Prime minister. Douglas‐Home succeeded to the earldom in 1951 but relinquished it in 1963 to re‐enter the Commons as prime minister, in succession to Harold Macmillan. In 1974 he returned to the House of Lords as Lord Home of the Hirsel. He was first elected in 1931 and served as private secretary to Neville Chamberlain (1937–40), minister of state at the Scottish Office (1951–5), Commonwealth secretary (1955–60), and foreign secretary (1960–3). He also served as deputy leader (1956–7), then leader of the House of Lords and lord president of the council (1959–60).
An immensely sincere and straightforward figure, he appeared to be out of touch with political realities as prime minister. A poor public speaker and television performer, he was unfortunate to encounter Harold Wilson as leader of the opposition. His upper‐class, ‘grouse moor’ image was another drawback, while the refusal of both Iain Macleod and Enoch Powell to serve under him undermined his credibility. He clearly resented the attacks on his upbringing. In a famous speech, he pointed out that if he was the 14th earl of Home, Mr Wilson was ‘the fourteenth Mr Wilson’.
None the less, after a year of almost non‐stop electioneering, Sir Alec, who concentrated on foreign and defence affairs, lost the 1964 election to Labour by the most slender of margins. Given the legacy of economic problems and scandals he had inherited from Macmillan, this was no small testament to his character.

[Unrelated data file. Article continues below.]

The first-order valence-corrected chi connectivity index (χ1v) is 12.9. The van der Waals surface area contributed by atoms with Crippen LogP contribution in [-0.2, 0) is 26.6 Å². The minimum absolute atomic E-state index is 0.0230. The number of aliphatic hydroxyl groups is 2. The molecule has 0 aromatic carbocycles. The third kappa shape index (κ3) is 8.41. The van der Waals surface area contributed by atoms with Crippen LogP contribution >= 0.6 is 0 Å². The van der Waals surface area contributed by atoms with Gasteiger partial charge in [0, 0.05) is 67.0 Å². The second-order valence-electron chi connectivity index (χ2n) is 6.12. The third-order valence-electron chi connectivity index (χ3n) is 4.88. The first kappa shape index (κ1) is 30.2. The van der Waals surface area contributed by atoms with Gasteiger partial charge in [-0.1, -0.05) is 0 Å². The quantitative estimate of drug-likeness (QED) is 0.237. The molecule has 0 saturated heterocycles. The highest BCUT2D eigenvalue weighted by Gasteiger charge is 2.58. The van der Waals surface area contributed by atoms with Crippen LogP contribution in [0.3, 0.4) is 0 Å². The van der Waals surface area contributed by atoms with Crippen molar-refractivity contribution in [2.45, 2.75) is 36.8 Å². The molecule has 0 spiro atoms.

After the controversy about the way in which he had become prime minister, and given that the queen could not choose a Tory leader while the party was in opposition, Sir Alec arranged that his successor as party leader should be elected. This turned out to be Edward Heath under whom he served as foreign secretary between 1970 and 1974. Relations between them were smooth, unlike those between Heath and his successor a decade later. As foreign secretary, Sir Alec was one of those who helped take Britain into the Common Market in 1973.
Subjects: British History.